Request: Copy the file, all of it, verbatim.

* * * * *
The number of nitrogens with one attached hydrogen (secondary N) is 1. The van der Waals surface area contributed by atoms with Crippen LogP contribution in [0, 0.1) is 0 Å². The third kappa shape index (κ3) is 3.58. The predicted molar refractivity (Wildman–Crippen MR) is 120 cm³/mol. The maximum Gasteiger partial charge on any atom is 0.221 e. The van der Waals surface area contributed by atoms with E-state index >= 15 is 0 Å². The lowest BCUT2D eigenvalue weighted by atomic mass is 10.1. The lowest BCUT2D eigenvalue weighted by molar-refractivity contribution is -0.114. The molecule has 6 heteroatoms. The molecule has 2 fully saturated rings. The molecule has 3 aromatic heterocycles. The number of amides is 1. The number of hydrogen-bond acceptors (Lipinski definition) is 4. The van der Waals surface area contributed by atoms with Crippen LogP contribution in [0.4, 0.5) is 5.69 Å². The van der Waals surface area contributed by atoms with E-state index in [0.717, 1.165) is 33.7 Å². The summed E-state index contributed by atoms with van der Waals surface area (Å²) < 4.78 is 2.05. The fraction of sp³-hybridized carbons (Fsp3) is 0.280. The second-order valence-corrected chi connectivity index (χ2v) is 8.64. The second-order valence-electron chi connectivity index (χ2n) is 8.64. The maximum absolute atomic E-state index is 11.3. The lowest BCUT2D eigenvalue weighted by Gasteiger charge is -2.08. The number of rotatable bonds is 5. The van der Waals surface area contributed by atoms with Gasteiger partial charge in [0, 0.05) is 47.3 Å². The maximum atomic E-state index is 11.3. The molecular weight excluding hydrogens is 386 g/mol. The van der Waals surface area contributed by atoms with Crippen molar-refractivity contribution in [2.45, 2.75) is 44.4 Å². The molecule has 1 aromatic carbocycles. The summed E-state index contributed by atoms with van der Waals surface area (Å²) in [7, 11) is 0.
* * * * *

The number of nitrogens with one attached hydrogen (secondary N) is 1. The van der Waals surface area contributed by atoms with Crippen LogP contribution in [0, 0.1) is 0 Å². The third kappa shape index (κ3) is 3.58. The predicted molar refractivity (Wildman–Crippen MR) is 120 cm³/mol. The maximum Gasteiger partial charge on any atom is 0.221 e. The van der Waals surface area contributed by atoms with E-state index >= 15 is 0 Å². The lowest BCUT2D eigenvalue weighted by atomic mass is 10.1. The lowest BCUT2D eigenvalue weighted by molar-refractivity contribution is -0.114. The molecule has 6 heteroatoms. The molecule has 2 fully saturated rings. The molecule has 3 aromatic heterocycles. The number of amides is 1. The number of hydrogen-bond acceptors (Lipinski definition) is 4. The van der Waals surface area contributed by atoms with Crippen LogP contribution in [0.4, 0.5) is 5.69 Å². The van der Waals surface area contributed by atoms with E-state index in [0.717, 1.165) is 33.7 Å². The summed E-state index contributed by atoms with van der Waals surface area (Å²) < 4.78 is 2.05. The fraction of sp³-hybridized carbons (Fsp3) is 0.280. The second-order valence-corrected chi connectivity index (χ2v) is 8.64. The second-order valence-electron chi connectivity index (χ2n) is 8.64. The maximum absolute atomic E-state index is 11.3. The lowest BCUT2D eigenvalue weighted by Gasteiger charge is -2.08. The number of rotatable bonds is 5. The van der Waals surface area contributed by atoms with Gasteiger partial charge in [0, 0.05) is 47.3 Å². The maximum atomic E-state index is 11.3. The molecular weight excluding hydrogens is 386 g/mol. The van der Waals surface area contributed by atoms with Crippen molar-refractivity contribution in [2.45, 2.75) is 44.4 Å². The molecule has 1 aromatic carbocycles. The summed E-state index contributed by atoms with van der Waals surface area (Å²) in [7, 11) is 0.